It amazes me how proud people are of being terrified others might discover their sexual preferences. If only we could outlaw certain sexual acts, we could keep these nasty people in check!

    What the fuck does that have to do with anything anyone’s said here?

    Although, actually, outlawing THE IMPOSIITION OF ONE’S SEXUALITY ONTO NONCONSENTING PEOPLE was a really good move for society, and if we could do something about the stupid sacks of shit who insist on making excuses for it, we COULD keep the genuinely nasty people in check pretty effectively.

    Yeah, making judgments knowing I lack all the information absolutely isn’t what I, as a skeptic, would ever do. It must be based on sex.

    But you ARE making a judgment. You’re dismissing Elyse’s claims that this was inappropriate and upsetting out of hand. (Given what we do know, pointedly reserving judgment is equivalent to dismissing them, absent some very compelling evidence of mistruth).

    My entire point is that some are pretending they had no prior interactions. This isn’t true and seems intended to make the event even more shocking. Kinda dishonest.

    Exchanging a few messages on Facebook does not make a person “not a stranger.” What conceivable reason other than an obsessive need to dismiss women’s concerns could you have for grasping at straws like that?

    And whatever you imagine those messages could have consisted of, it is clear from Elyse’s reaction, unless you’re assuming at the outset that she’s unreasonable, lying, or just crazy (and there’s NO reason to think that’s likely unless you simply assume that about all women who have a problem with being hit on), that their previous interaction would not even remotely make this okay.

  64. Azkyroth, Former Growing Toaster Oven:

    Crudely: Make it opt-in rather than opt-out and it might be a good idea.

  65. Azkyroth, Former Growing Toaster Oven:

    Kinda wonder what the response would have been if the couple had been Brad Pitt and Angelina Jolie.

    I assume what you’re getting at here is that a proposition from someone a person would actually want to have sex with is far less likely to be unwelcome.

    NO SHIT.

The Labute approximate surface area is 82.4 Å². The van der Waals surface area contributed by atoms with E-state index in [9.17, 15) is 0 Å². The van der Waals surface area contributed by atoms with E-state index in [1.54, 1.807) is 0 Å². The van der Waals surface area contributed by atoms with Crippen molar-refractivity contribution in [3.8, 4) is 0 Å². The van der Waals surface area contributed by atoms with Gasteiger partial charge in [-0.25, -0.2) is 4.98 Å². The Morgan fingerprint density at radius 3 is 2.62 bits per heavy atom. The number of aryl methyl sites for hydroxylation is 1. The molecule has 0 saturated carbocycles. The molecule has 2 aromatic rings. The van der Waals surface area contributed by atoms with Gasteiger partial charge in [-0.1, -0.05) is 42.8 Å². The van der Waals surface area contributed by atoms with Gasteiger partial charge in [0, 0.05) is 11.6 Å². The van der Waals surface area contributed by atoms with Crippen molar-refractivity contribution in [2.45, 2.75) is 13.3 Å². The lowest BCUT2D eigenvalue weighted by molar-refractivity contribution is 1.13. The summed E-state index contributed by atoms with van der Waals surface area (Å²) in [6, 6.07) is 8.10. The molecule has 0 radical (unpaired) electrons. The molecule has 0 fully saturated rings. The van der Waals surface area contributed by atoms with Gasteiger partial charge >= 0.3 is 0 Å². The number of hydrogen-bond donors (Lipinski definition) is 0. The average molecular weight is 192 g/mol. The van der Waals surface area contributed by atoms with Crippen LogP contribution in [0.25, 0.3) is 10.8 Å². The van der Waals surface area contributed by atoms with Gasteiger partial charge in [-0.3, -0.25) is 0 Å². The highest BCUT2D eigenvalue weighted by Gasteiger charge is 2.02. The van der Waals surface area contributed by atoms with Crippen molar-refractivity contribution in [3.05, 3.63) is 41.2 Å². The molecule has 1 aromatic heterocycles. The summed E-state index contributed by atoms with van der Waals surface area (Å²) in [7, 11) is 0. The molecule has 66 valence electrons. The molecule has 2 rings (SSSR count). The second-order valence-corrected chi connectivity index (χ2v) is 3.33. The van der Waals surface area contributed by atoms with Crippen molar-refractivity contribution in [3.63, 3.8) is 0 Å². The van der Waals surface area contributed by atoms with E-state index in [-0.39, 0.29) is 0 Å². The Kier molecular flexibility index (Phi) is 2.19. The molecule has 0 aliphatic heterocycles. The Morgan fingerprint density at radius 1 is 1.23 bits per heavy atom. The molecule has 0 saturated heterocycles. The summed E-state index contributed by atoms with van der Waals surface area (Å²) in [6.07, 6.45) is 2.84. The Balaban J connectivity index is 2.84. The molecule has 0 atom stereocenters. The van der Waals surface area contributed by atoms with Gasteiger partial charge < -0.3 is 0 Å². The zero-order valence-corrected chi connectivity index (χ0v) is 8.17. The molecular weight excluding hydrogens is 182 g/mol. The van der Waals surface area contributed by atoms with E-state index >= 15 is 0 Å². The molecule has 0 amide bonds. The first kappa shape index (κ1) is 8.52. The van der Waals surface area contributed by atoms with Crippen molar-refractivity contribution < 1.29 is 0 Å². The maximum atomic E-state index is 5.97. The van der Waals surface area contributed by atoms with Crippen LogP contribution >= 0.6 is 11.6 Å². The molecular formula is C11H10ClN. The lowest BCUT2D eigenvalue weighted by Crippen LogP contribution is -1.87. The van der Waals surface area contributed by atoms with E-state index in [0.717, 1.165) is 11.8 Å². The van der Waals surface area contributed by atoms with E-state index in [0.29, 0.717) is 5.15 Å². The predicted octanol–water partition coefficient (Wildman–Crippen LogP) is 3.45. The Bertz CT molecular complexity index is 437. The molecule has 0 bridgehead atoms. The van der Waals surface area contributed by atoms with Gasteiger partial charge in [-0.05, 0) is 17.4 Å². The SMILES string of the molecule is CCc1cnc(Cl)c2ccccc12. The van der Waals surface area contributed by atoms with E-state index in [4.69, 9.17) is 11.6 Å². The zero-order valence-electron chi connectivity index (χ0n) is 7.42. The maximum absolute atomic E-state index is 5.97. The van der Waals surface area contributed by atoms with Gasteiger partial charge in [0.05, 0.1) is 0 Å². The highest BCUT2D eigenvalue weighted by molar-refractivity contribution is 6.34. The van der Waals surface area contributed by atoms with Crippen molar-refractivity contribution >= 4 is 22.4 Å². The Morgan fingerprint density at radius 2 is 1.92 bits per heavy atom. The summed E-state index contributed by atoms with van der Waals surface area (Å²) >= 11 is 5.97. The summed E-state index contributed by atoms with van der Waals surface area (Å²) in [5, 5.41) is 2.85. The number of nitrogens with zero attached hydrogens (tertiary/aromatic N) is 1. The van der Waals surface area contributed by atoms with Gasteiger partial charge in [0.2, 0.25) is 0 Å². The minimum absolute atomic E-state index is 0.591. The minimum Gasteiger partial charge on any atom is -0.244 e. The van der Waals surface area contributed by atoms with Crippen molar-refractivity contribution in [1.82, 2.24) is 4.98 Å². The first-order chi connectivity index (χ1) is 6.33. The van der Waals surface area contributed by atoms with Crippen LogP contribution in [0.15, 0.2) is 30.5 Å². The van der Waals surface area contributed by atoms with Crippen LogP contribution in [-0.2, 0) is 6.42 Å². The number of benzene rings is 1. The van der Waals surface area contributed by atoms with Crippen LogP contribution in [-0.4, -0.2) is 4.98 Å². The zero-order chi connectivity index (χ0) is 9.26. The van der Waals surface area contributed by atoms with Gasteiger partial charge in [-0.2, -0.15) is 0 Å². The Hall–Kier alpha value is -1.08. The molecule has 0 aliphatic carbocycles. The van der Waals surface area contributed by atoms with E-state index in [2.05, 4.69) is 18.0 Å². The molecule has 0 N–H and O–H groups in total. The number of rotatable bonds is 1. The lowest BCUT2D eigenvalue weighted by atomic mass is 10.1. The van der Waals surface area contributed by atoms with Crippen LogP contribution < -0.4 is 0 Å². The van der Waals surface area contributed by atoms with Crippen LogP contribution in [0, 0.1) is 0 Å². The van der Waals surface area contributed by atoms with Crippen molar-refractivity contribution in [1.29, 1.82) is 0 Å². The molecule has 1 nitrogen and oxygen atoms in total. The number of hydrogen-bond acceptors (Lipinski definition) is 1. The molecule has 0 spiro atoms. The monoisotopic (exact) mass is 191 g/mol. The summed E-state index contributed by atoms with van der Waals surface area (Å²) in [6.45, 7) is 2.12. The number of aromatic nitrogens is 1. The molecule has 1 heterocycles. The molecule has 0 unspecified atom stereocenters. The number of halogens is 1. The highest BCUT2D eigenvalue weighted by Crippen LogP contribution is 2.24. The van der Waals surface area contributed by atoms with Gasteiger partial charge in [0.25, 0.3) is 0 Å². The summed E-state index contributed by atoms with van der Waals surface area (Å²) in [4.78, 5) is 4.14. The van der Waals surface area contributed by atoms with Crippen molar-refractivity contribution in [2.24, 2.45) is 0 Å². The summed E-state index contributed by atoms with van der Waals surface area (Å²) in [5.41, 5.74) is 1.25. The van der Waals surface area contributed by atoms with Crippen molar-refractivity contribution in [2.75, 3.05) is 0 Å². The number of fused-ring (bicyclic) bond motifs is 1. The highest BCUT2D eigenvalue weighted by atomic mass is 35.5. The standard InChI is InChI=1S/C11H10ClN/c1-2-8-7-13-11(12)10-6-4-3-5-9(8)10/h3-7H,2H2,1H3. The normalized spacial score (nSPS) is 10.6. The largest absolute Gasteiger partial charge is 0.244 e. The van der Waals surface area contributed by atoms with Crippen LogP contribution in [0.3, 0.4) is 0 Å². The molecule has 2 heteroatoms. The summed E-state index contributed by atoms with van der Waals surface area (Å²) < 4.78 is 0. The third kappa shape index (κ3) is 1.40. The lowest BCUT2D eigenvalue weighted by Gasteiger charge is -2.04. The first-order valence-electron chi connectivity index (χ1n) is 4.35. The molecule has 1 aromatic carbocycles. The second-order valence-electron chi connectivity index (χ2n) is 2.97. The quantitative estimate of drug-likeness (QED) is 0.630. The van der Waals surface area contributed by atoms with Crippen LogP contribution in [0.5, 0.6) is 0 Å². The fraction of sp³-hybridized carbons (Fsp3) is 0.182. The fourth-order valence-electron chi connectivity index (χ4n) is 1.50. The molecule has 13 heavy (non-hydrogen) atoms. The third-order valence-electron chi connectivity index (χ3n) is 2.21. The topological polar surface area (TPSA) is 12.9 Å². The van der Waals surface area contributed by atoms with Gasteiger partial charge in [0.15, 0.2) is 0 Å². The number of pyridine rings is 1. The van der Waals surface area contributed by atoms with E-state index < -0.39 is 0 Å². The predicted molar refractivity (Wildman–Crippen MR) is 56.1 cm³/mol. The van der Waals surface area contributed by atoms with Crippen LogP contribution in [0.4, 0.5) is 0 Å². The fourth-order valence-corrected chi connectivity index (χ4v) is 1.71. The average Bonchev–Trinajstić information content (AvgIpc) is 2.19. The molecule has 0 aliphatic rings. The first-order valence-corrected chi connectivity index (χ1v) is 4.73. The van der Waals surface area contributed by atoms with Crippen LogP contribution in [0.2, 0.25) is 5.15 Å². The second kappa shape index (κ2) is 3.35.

Do I really need to explain why the hypothetical case of a wanted sexual advance has no relevance to discussion of unwanted sexual advances?

  66. christophepetroni:

    My entire point is that some are pretending they had no prior interactions. This isn’t true and seems intended to make the event even more shocking. Kinda dishonest.

    If you read the Skepchick post, you’ll see that Elyse did describe the extent of her past interactions with the couple, and explained that those interactions did not support the level of intimacy the couple presumed with their proposition. Are you going to suggest that Elyse’s account shouldn’t be accepted at face value?

  67. gabby:

    I’m not dismissing anyone’s claim and I absolutely agree that this event was creepy as fuck.
    If the interaction on facebook couldn’t possibly mean anything, then why are some so eager to pretend it didn’t happen? Why is it important enough to ignore? It could absolutely be nothing, or it could turn out to be a situation where serious comments were taken as jokes and jokes taken as serious comments. Misunderstandings happen. Very similar situations have happened to me and turned out to be misunderstandings on my part. Maybe that’s not the case here but we don’t have the information to make that judgment.

  68. gabby:

    What I remember from the original post was that they had had about a week of interaction. A week of interaction on facebook could be anything. To someone who primarily socializes on Facebook, that could be more than the strangers they’re being described as. We just don’t know.

  69. christophepetroni:

    If the interaction on facebook couldn’t possibly mean anything, then why are some so eager to pretend it didn’t happen? Why is it important enough to ignore?

    What? Who’s “eager to pretend it didn’t happen?” Maybe people are ignoring it because it’s insignificant. How do we know it’s insignificant? Because Elyse mentioned the Facebook interaction in her post and yet still remarked that the proposition was creepy and demeaning.